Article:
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Fall Guide: Oliver Stone Issues the Initial Public Offering of Wall Street: Money Never Sleeps

Return of the greed creed

Even before our current economic slump, the financial world and its institutions had mutated over the years since corporate raider Gordon Gekko touted that “greed is good” in Wall Street, director Oliver Stone’s landmark 1987 drama. Returning to the scene of the crime, Stone and his Oscar-winning star, Michael Douglas, have invested right-here, right-now relevance into their follow-up, Wall Street: Money Never Sleeps. I spoke with Stone by phone about his first-ever sequel and this mess we’re in.

Who knew you would ever make a horror flick? [Laughs.] It’s actually a fun movie. A tough subject like that is best covered in a satiric manner. I wouldn’t get too heavy with the blame, because it’s very hard to focus it in a way that’s understandable for the present audience. Trust was lost between banks. When trust is lost, the system cannot work. So it is a George Romero fucking horror show, and nobody trusts anybody, like in Night of the Living Dead. That’s a good idea! I should have made the bankers into zombies and called it Day of the Living Dead. There are a few good bankers left, but they get venom into their system and start to crack up.

Was it hard to find a place in this modern world for Gordon Gekko? Yeah, he gets out of jail, and that’s the hook. Who was he? There was some identity loss in a sense. His older son committed suicide in his absence, and his youngest daughter is alienated by him. His wife is gone, so he has no family. He’s got nothing. Zero. Outside the game. He’s not a player anymore. How does he get back in? I won’t give that away.

What can you reveal? All I can say is we tried to tell a great story. I like his movies very much, but it’s not a Michael Moore movie. It’s about Gekko, his daughter [played by Carey Mulligan], and a young investor/trader [Shia LaBeouf] who is trying to do some good in this world. Josh Brolin is a surprise as one of the big institutional investment bankers, and Frank Langella is an older mentor of Shia’s. It’s the story of those five people and how it plays out against this two-year period. If you work in this environment, how do you maintain your values as a human being? That was the fundamental question in the original, because Charlie Sheen’s values were threatened by Gekko. The same question applies in a more sophisticated way now. And it’s a love story, believe it or not.

In the long view, are we all just screwed? That’s why we end the movie in a question mark, because I don’t know. You gotta break up the banks. All these bankers, when they went in front of Capitol Hill, had no solutions: “Let’s continue as before. There will be periodic ups and downs, but don’t regulate us too much.” We supersized everything and steroided banking, but it can’t go on like this. Steroided athletes die early, don’t they? This guy, Sandy Weill, super-marketed up the whole goddamn thing. He took brokerage, insurance, American Express card–type companies and banks, and merged them into a huge thing called Citicorp. Nobody’s figured out what the fuck that is, and nobody wants to, because nobody wants it! [Laughs.] It’s very funny. You can’t take this too seriously, because it’s the demise of capitalism at this rate—which is what Lenin and Marx predicted: that we’d hang ourselves with our own rope. But I’m going into too much detail. You wanted a movie preview here, and I’m talking economically.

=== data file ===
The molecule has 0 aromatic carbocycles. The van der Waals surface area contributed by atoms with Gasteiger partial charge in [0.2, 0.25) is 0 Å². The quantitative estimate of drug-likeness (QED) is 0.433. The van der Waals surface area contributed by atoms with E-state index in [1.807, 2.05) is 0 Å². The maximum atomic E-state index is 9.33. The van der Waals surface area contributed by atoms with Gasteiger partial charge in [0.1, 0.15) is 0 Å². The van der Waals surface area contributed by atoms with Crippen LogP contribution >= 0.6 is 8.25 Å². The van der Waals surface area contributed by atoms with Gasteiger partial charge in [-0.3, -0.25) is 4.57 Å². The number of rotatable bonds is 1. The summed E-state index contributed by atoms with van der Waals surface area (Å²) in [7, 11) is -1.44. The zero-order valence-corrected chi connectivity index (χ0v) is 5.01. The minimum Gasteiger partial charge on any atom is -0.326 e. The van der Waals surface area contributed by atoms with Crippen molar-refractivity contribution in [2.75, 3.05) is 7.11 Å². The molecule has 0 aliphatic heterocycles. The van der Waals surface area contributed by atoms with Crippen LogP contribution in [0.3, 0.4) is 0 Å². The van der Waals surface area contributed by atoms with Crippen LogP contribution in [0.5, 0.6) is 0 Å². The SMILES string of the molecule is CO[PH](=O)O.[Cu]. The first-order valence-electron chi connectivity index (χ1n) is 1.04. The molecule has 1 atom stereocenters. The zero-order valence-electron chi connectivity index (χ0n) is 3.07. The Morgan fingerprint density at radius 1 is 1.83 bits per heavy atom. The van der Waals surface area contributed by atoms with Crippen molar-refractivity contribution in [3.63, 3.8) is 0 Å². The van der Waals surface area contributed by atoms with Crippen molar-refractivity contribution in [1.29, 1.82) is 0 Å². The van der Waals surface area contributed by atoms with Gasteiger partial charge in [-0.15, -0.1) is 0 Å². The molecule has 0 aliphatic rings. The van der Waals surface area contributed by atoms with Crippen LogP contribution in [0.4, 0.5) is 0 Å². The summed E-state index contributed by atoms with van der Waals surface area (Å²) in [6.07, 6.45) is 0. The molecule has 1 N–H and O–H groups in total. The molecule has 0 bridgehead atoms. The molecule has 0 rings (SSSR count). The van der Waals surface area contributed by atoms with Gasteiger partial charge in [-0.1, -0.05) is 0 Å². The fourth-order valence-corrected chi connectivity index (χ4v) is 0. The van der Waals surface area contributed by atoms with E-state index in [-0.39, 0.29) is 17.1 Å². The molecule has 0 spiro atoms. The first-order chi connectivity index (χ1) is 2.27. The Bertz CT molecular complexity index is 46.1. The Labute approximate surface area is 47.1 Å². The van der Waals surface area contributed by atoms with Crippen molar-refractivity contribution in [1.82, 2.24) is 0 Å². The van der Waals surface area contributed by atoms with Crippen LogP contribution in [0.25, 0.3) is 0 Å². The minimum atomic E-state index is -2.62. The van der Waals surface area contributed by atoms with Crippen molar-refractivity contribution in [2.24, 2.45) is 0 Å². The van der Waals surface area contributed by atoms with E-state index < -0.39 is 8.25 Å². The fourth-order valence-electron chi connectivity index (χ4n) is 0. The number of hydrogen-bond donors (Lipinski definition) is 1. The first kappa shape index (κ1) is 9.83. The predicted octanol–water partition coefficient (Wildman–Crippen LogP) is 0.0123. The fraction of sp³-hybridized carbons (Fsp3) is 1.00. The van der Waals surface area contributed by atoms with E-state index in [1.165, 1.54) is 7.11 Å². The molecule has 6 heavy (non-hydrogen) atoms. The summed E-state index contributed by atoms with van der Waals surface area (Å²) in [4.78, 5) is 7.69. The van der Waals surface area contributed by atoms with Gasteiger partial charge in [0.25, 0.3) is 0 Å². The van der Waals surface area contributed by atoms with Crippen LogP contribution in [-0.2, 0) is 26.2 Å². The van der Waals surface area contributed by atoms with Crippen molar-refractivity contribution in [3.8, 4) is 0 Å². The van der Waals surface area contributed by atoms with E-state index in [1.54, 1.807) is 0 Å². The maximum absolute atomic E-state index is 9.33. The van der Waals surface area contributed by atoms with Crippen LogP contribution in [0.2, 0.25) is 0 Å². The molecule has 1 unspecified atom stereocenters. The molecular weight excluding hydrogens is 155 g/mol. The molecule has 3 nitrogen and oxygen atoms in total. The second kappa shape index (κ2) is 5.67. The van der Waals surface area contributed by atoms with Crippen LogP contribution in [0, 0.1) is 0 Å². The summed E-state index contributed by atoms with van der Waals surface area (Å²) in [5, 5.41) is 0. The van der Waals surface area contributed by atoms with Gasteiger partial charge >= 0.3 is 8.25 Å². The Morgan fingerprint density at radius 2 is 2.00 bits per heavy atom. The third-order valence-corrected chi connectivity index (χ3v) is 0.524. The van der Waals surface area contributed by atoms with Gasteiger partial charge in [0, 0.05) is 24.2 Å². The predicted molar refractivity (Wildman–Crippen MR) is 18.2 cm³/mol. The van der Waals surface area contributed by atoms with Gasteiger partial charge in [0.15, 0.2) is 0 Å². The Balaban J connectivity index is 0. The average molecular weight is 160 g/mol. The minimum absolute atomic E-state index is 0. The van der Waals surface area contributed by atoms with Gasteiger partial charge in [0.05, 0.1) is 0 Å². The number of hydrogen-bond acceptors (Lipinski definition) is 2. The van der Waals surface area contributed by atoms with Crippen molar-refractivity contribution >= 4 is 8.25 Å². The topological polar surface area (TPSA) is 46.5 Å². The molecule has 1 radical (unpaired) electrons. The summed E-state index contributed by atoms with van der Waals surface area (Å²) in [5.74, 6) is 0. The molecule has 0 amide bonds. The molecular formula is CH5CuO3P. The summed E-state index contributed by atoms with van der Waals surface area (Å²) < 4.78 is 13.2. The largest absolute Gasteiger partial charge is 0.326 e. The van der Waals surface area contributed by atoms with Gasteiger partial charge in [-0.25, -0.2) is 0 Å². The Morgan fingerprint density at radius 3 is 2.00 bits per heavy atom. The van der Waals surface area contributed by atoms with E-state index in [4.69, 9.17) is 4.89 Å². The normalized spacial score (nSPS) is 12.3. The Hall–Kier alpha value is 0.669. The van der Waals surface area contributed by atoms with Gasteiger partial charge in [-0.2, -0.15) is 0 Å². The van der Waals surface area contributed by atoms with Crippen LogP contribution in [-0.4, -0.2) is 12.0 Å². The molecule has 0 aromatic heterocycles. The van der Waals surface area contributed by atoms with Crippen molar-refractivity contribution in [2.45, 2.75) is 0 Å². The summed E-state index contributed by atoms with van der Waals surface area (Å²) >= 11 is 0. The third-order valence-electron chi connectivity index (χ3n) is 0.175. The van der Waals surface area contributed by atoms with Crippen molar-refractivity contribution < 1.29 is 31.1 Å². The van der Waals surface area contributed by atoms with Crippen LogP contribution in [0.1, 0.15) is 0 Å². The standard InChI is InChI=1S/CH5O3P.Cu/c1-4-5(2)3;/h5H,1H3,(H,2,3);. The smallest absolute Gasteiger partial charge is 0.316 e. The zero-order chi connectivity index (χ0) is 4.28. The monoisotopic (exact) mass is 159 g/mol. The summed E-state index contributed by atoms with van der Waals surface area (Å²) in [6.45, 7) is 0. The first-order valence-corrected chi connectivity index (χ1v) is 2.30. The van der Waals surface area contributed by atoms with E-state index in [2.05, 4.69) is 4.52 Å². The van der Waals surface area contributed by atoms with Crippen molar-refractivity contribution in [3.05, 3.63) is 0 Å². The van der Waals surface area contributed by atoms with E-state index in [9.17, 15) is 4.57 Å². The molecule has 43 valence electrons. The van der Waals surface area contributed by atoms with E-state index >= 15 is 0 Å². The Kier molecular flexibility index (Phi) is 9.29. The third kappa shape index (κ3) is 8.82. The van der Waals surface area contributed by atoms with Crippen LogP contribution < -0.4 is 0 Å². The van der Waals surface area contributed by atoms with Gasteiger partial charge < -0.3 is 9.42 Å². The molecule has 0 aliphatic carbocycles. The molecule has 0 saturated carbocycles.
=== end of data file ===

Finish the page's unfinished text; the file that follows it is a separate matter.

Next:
’Wall Street: Money Never Sleeps’ opens September 24 (20th Century Fox), wallstreetmoneyneversleeps.com

Fall Film Picks

‘Kings of Pastry’
September 15–28

Having grappled with tricky subjects like Bob Dylan and U.S. politics, esteemed documentarians D.A. Pennebaker (Dont Look Back) and Chris Hegedus (The War Room) unexpectedly discover World Cup-–size thrills, tension, and glory in the Meilleur Ouvriers de France culinary competition. Over a three-day endurance contest, 16 pâtissiers pour their marzipan, sweat, and tears into gastro-porn so mouthwatering and jazzily presented that it makes the Food Network look like reheated leftovers in comparison. Film Forum, 209 West Houston Street, filmforum.org

Enter the Void
September 24

Irreversible provocateur Gaspar Noé unleashes another avant-garde assault upon audiences in this deliriously wicked, undeniably daring acid trip through Tokyo’s neon-splattered underworld. After young American stripper Paz de la Huerta’s drug-dealing brother (Nathaniel Brown) is gunned down by cops, the camera takes the p.o.v. of his disembodied spirit as it floats over buildings, through walls, down sewers, and even inside a fallopian tube. If you’re prone to seizures, anxiety, or staying in your comfort zone, might we instead recommend Kings of Pastry? IFC Films, in limited release, ifcfilms.com

48th New York Film Festival
September 24–October 10

Rarely does the city’s most prestigious fest offer a world premiere on opening night, which means director David Fincher’s The Social Network—starring Jesse Eisenberg as billionaire Facebook founder Mark Zuckerberg—might be NYFF’s most hotly anticipated film in years. Other must-sees include Cannes faves like Lee Chang-dong’s quietly devastating Poetry, 101-year-old auteur Manoel de Oliveira’s The Strange Case of Angelica, and the enigmatic masterwork Uncle Boonmee Who Can Recall His Past Lives—winner of the Palme d’Or. The Film Society of Lincoln Center West 65th Street and Broadway, filmlinc.com

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